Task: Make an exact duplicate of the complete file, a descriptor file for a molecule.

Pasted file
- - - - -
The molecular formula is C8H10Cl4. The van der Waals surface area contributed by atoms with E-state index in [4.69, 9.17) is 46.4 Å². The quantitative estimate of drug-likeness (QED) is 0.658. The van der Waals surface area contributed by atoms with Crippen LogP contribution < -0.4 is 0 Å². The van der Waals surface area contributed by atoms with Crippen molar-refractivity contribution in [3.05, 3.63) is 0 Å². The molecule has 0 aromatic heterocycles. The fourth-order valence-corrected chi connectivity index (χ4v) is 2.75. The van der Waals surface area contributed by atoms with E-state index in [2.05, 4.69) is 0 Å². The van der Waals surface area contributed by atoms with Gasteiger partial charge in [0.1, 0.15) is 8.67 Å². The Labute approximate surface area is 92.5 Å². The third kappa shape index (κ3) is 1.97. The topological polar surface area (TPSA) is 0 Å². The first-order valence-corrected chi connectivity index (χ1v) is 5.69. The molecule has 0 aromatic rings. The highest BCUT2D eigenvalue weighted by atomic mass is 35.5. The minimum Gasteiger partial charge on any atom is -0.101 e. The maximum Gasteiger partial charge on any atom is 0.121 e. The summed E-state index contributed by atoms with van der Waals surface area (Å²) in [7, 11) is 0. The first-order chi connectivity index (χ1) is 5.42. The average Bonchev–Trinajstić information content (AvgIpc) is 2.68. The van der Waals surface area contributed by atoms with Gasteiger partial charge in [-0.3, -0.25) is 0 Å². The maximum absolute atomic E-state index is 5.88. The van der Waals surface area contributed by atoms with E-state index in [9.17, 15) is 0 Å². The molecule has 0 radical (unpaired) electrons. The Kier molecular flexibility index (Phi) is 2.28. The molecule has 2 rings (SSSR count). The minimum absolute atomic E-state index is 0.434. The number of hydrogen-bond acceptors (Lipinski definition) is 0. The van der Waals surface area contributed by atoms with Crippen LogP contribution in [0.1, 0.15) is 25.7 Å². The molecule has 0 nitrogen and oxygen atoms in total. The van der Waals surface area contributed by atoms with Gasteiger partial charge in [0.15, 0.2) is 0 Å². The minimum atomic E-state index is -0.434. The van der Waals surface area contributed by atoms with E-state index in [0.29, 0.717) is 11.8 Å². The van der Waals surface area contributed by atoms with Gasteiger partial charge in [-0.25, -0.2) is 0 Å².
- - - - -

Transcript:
The molecular formula is C8H10Cl4. The van der Waals surface area contributed by atoms with E-state index in [4.69, 9.17) is 46.4 Å². The quantitative estimate of drug-likeness (QED) is 0.658. The van der Waals surface area contributed by atoms with Crippen LogP contribution < -0.4 is 0 Å². The van der Waals surface area contributed by atoms with Crippen molar-refractivity contribution in [3.05, 3.63) is 0 Å². The molecule has 0 aromatic heterocycles. The fourth-order valence-corrected chi connectivity index (χ4v) is 2.75. The van der Waals surface area contributed by atoms with E-state index in [2.05, 4.69) is 0 Å². The van der Waals surface area contributed by atoms with Gasteiger partial charge in [0.1, 0.15) is 8.67 Å². The Labute approximate surface area is 92.5 Å². The third kappa shape index (κ3) is 1.97. The topological polar surface area (TPSA) is 0 Å². The first-order valence-corrected chi connectivity index (χ1v) is 5.69. The molecule has 0 aromatic rings. The highest BCUT2D eigenvalue weighted by atomic mass is 35.5. The minimum Gasteiger partial charge on any atom is -0.101 e. The maximum Gasteiger partial charge on any atom is 0.121 e. The summed E-state index contributed by atoms with van der Waals surface area (Å²) in [7, 11) is 0. The first-order chi connectivity index (χ1) is 5.42. The average Bonchev–Trinajstić information content (AvgIpc) is 2.68. The van der Waals surface area contributed by atoms with Gasteiger partial charge in [-0.3, -0.25) is 0 Å². The maximum absolute atomic E-state index is 5.88. The van der Waals surface area contributed by atoms with E-state index in [9.17, 15) is 0 Å². The molecule has 0 radical (unpaired) electrons. The Kier molecular flexibility index (Phi) is 2.28. The molecule has 2 rings (SSSR count). The minimum absolute atomic E-state index is 0.434. The number of hydrogen-bond acceptors (Lipinski definition) is 0. The van der Waals surface area contributed by atoms with Crippen LogP contribution in [0.1, 0.15) is 25.7 Å². The molecule has 0 nitrogen and oxygen atoms in total. The van der Waals surface area contributed by atoms with Gasteiger partial charge in [0.15, 0.2) is 0 Å². The minimum atomic E-state index is -0.434. The van der Waals surface area contributed by atoms with E-state index in [0.29, 0.717) is 11.8 Å². The van der Waals surface area contributed by atoms with Gasteiger partial charge in [-0.25, -0.2) is 0 Å².